Manson's exhibition was attended by a who's who of Hollywood luminaries and the paparazzi were out in force, suggesting that Marilyn Manson - like his good buddy Ozzy - might be making the shift from being a cutting-edge rock 'n' roll singer and icon to the disenfranchised, to becoming a broadly accepted media figure. It's almost as if Manson is developing his own cult of personality where he's famous not just for one facet of his work or another, but simply for being Manson, for being him:
„It's really about entertainment," expands the double-M, „and me not being ashamed to say 'I'm an entertainer'. That doesn't mean it's all fake, it doesn't mean it's an act. I'm an actor - I don't know what's real and what's not real and I don't care - it's just Marilyn Manson. I have always felt that way and maybe I didn"t do a good enough job to get people to that point, and maybe now I am - or maybe the world wasn't ready for it."
And, despite enjoying the embrace of mainstream Hollywood at his exhibition, Manson still regards himself as an outsider.
„I'm not like other people, and I don't want to be like other bands. I don't consider myself a musician as much as just a dandy in the Oscar Wilde sense - as someone who is always putting on a show, and not for anyone but themselves. I'm sure that some mainstream people find me an oddity. I understand that some people might like my paintings as an investment 'cos they consider me to be so dangerous that the value may go up, because I may die at any time."
And, while Manson is perpetually putting himself in the public eye, he claims to be partially oblivious to his own infamy: „I forget that people know who I am and I don't go out enough to really be a part of the whole celebrity phenomenon that goes on here [in Hollywood] - the starfucking nonsense. I work way to much to have time for that stuff! I don't function in regular society in a way that most people would assume, and that's the bottom line for why I create anything that I do - that's my way to communicate."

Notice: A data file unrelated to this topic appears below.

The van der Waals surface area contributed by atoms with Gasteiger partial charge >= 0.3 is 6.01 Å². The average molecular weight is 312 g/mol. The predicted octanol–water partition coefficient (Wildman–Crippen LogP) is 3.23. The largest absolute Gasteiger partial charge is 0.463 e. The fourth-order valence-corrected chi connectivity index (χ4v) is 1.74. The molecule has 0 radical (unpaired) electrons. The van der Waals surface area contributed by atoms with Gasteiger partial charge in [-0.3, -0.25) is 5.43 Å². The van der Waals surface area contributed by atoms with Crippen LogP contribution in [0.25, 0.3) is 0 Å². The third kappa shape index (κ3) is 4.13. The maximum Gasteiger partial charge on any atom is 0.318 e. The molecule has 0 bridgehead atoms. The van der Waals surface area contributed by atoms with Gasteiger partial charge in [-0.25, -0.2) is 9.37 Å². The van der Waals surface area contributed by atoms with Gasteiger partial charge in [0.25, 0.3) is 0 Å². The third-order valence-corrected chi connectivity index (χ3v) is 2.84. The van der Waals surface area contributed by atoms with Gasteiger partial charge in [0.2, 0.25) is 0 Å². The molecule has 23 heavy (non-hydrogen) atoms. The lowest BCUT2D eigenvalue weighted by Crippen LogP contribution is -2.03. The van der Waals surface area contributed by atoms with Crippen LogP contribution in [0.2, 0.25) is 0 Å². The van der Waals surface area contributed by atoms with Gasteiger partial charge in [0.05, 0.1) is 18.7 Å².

Central to Manson's Golden Age of Grotesque vision is the long-anticipated album of that name, which seems set to usher in a whole new musical chapter for MM [he had just finished mixing the first track when we spoke]. Gone is long-time collaborator Twiggy Ramirez and in has come new right-hand man Tim Skold [of KMFDM], who initially teamed-up with MM to create the Resident Evil movie score. Manson is embracing more electronica than ever (though the disc's still heavy on guitars) and lyrically exploring comparisons between modern society (particularly his native LA) and the decadence of 1930s Berlin, while redefining himself as an art-school dandy of that period. He shows not a flicker of panic regarding the disc's somewhat sluggish progress to date:
„This album started out as something that I figured would be done quite quickly because of the level of excitement and inspiration. However, the level of excitement and inspiration made me not want to waste time or be self-indulgent, but to perfect it in a way that it would deliver as much as I promised it would. The album was not difficult to create, but I wanted to make sure it had everything it needed and didn't want to rush anything. So I didn't expect to be just now finishing the first mix, but I think that it's a good thing because everyone is going to be genuinely amazed - and I say that without any sense of ego, I say that with pure common sense and objectivity. This record does everything I've ever wanted to do with any element of art. I find it to be my greatest achievement and the greatest achievement of the band as a whole."